Maori Affairs Minister Pita Sharples is keeping shtum about strange goings-on at the Maori Language Commission, on the not unreasonable grounds he does not comment on employment matters.
Let’s hope this does not mean he is indifferent to those strange goings-on, because it looks suspiciously as if we should be taking a closer look at the board.
A word with the commission chairman, a bloke called Erima Henare, certainly seems to be in order.
Alf gives this advice to Sharples on learning today that –
Maori Language Commission chief executive Huhana Rokx has resigned after an investigation over concerns about her management style.
The Dominion Post reported in November that a dispute between Ms Rokx and her staff prompted the board to order an investigation.
The independent inquiry, conducted by Sir Wira Gardiner, began after some staff wrote to the board expressing concerns about her management style.
After the investigation, Ms Rokx and the board entered mediation, which was completed last week.
Staff complaining about the boss’s management style? Mediation? What the hell is that all about?
You appoint a boss to run the bloody place, and then – if you have made the right appointment – you give the boss your backing when the staff become mutinous.
Or are we to let player power creep into the running of state agencies as is happening in the topsy-turvy world of New Zealand cricket?
It’s hard to see how much backing Rokx was given.
Erima Henare said yesterday she had informed the board that it was “timely for her to stand aside to make way for a fresh approach”.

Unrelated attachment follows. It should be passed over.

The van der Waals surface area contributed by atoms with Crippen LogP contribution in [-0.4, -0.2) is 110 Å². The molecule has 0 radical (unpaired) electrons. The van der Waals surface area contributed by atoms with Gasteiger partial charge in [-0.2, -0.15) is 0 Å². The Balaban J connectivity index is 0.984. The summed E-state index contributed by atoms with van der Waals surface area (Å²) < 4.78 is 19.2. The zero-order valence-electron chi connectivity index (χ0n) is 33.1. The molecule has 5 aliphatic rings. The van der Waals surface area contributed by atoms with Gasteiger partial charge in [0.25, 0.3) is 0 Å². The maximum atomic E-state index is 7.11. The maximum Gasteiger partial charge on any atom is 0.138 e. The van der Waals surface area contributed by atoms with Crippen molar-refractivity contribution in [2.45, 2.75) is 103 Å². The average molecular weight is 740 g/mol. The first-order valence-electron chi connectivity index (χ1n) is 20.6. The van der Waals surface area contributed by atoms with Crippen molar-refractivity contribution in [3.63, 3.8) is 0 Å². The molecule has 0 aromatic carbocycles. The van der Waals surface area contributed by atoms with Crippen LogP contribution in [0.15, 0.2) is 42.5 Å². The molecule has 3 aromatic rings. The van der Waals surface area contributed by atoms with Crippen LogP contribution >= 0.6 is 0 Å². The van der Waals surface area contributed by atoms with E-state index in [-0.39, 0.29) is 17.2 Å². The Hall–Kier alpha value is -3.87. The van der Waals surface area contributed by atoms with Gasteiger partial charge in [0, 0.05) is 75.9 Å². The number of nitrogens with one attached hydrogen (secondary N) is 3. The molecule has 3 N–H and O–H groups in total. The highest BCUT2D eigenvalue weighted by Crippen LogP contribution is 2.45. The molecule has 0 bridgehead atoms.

“This was an honourable response to difficult circumstances faced by the [chief executive], the staff and the board,” Mr Henare said.
If Ms Rokx was not up to scratch, of course, she should have been fired. But it has taken almost two years to ascertain she was not up to scratch, and – more critically – it’s hard to find what she has done wrong from Alf’s newspaper reading.
Papers obtained by The Dominion Post said staff members fluent in Maori used this ability to “show superiority” over their colleagues. There were at least two meetings between management and staff aimed at resolving the problems.
Bloody hell! We should not be surprised to learn that staff who are not fluent in Maori might feel inferior to staff who are fluent, when they are employed by a commission charged with promoting the Maori language.
The fluent buggers should have the top jobs, the rest should be mere minions.
Why on earth did those who felt inferior hang around, if they were bothered by their lack of superiority? More important, why were they hired?
One employee noted that, after one of these meetings, staff did not feel trusted and found their work environment suffocating.
Let ’em suffocate, Alf says.
But here’s the thing: should Ms Rokx have been given the boss’s job, and who gave it to her?
Mr Henare appointed Ms Rokx to the chief executive’s job from a field of 14 candidates in February 2007. She will finish in the role this Friday.
Before her appointment, Ms Rokx, who is paid between $130,000 and $160,000 a year, was a kohanga reo teacher and Maori publishing manager at Learning Media Ltd.
Hmm. She lasted almost two years before the shit hit the fan.
This Henare bloke and his board have some explaining to do.